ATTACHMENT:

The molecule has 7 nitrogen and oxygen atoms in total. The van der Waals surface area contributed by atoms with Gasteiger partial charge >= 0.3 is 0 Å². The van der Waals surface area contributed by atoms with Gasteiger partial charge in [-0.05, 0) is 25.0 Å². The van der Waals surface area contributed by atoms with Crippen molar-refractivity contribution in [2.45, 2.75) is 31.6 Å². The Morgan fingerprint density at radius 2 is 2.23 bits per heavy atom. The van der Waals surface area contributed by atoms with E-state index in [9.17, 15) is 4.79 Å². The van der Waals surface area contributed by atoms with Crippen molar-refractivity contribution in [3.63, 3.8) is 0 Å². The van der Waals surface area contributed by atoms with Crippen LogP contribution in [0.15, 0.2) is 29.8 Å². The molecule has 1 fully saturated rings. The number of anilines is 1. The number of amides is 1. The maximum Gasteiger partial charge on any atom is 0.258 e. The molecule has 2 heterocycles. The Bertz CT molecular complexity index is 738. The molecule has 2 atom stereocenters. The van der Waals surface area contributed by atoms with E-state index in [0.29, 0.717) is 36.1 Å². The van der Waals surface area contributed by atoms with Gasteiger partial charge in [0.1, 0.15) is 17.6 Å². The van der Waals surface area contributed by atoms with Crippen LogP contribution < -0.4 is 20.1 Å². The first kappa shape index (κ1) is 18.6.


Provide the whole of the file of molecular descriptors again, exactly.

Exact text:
The molecule has 7 nitrogen and oxygen atoms in total. The van der Waals surface area contributed by atoms with Gasteiger partial charge >= 0.3 is 0 Å². The van der Waals surface area contributed by atoms with Gasteiger partial charge in [-0.05, 0) is 25.0 Å². The van der Waals surface area contributed by atoms with Crippen molar-refractivity contribution in [2.45, 2.75) is 31.6 Å². The Morgan fingerprint density at radius 2 is 2.23 bits per heavy atom. The van der Waals surface area contributed by atoms with E-state index in [9.17, 15) is 4.79 Å². The van der Waals surface area contributed by atoms with Crippen molar-refractivity contribution in [3.63, 3.8) is 0 Å². The van der Waals surface area contributed by atoms with Crippen LogP contribution in [0.15, 0.2) is 29.8 Å². The molecule has 1 fully saturated rings. The number of anilines is 1. The number of amides is 1. The maximum Gasteiger partial charge on any atom is 0.258 e. The molecule has 2 heterocycles. The Bertz CT molecular complexity index is 738. The molecule has 2 atom stereocenters. The van der Waals surface area contributed by atoms with E-state index in [0.29, 0.717) is 36.1 Å². The van der Waals surface area contributed by atoms with Gasteiger partial charge in [0.1, 0.15) is 17.6 Å². The van der Waals surface area contributed by atoms with Crippen LogP contribution < -0.4 is 20.1 Å². The first kappa shape index (κ1) is 18.6.